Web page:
As a novelist, I’ve been blessed to meet many generous writers who have mentored me on the bumpy path to publication. Pretty much every seasoned writer I’ve met so far has given me one sage piece of advice: never read reviews.
I have to admit, I read them anyway.
Maybe it’s curiosity; maybe it’s excitement; maybe it’s simply my need to look for that ever-elusive stamp of approval, but I can’t seem to stop myself. I dig and I search and I devour every new review I can find. Most of the time, they make me smile. Occasionally, I learn something from a reader’s comments that will make me a better writer. Sometimes, however, a review leaves me shaking my head.
A few weeks ago, I came across one such review. I don’t even remember now if the reader liked my book. Something tells me it wasn’t her favorite. But one criticism stuck in my memory. She said that my protagonist wasn’t a realistic yoga teacher. If Kate were a real yoga teacher, the reader asserted, she’d be much thinner and more flexible.
My protagonist is 5’3” tall and weighs 130 pounds, which is normal by most standards. Like many women, Kate has body image issues and hates her “chunky” thighs. All in all, she’s not a heck of a lot different than me, and she can do significantly more challenging yoga poses than I can. I’ve made my living teaching yoga for the past fourteen years.
Yoga teachers come in all shapes and sizes. Some are lithe and can do amazing things with their bodies. Some are overweight. Some suffer from chronic illnesses and perpetually tight hamstrings. Some even start their yoga teaching career after retirement. The best yoga teachers know how to teach the students in front of them, in spite of their own personal limitations—or lack thereof. In fact, many of the best yoga teachers have imperfect bodies. If you can’t do a pose, learning how to observe your students and describe that pose becomes even more important.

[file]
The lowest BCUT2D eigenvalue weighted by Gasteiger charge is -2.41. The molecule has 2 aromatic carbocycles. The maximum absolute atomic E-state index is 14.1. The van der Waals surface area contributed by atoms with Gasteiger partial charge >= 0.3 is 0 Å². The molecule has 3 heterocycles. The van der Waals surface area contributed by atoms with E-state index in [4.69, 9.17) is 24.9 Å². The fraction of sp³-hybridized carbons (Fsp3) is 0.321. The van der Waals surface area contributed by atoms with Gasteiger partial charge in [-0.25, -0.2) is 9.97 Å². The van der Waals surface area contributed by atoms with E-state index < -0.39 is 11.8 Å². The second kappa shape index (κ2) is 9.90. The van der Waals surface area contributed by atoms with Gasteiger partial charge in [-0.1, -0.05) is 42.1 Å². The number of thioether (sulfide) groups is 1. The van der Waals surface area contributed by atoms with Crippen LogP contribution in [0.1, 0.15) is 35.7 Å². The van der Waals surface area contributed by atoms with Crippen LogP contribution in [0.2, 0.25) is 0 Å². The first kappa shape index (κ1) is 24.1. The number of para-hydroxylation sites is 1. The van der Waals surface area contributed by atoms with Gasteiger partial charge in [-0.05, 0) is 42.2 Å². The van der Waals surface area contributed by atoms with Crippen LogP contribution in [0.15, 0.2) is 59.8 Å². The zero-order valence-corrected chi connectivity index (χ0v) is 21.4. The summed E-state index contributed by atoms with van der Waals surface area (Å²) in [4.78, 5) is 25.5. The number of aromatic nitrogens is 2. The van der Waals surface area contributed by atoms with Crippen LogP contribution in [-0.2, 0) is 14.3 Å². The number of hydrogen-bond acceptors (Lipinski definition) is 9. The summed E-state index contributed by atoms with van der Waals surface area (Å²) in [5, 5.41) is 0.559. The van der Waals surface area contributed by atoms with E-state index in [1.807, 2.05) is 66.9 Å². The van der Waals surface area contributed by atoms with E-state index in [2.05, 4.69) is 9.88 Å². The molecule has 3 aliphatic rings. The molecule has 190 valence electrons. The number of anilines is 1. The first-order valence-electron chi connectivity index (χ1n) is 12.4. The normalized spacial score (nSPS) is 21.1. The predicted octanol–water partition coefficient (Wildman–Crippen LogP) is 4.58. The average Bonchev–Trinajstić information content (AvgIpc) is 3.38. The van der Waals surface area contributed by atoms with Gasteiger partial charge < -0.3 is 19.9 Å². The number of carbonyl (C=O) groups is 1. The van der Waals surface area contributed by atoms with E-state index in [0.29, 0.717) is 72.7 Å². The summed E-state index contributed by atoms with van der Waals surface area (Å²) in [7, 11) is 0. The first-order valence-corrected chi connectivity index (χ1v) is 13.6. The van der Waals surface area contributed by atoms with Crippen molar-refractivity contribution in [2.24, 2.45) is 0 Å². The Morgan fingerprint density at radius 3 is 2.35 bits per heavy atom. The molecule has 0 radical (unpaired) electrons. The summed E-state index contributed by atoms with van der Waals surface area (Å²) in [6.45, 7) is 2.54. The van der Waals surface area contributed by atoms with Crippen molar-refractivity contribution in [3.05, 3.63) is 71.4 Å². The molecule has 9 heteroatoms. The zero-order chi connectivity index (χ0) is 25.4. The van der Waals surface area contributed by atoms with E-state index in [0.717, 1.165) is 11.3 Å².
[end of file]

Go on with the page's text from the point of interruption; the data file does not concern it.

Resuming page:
Why do I care about this enough to write a blog article about it? The comment in the review highlights the very misperception of yoga that I’m trying to destroy: that yoga is only for the fit, the flexible, and the young. I have certified over 250 teachers in the past ten years, and I have met privately to discuss Whole Life Yoga’s teacher training with at least three times that many. My heart always breaks a little when an otherwise wonderful candidate decides not to pursue teaching yoga because they can’t do all of the poses, they don’t have a size-four body, or they think they are too old. The world loses a lot of great yoga teachers that way.
Is the protagonist in my book likely to grace the cover of Yoga Journal? Probably not. But perhaps it’s time we let go of the yoga stereotypes. If we yoga teachers are more diverse, our students will be as well.
What do you think?
Come visit Whole Life Yoga in Seattle, and check out Tracy Weber’s author page for information about the Downward Dog Mysteries series. MURDER STRIKES A POSE is available at Amazon, Barnes and Noble, Whole Life Yoga, and bookstores everywhere!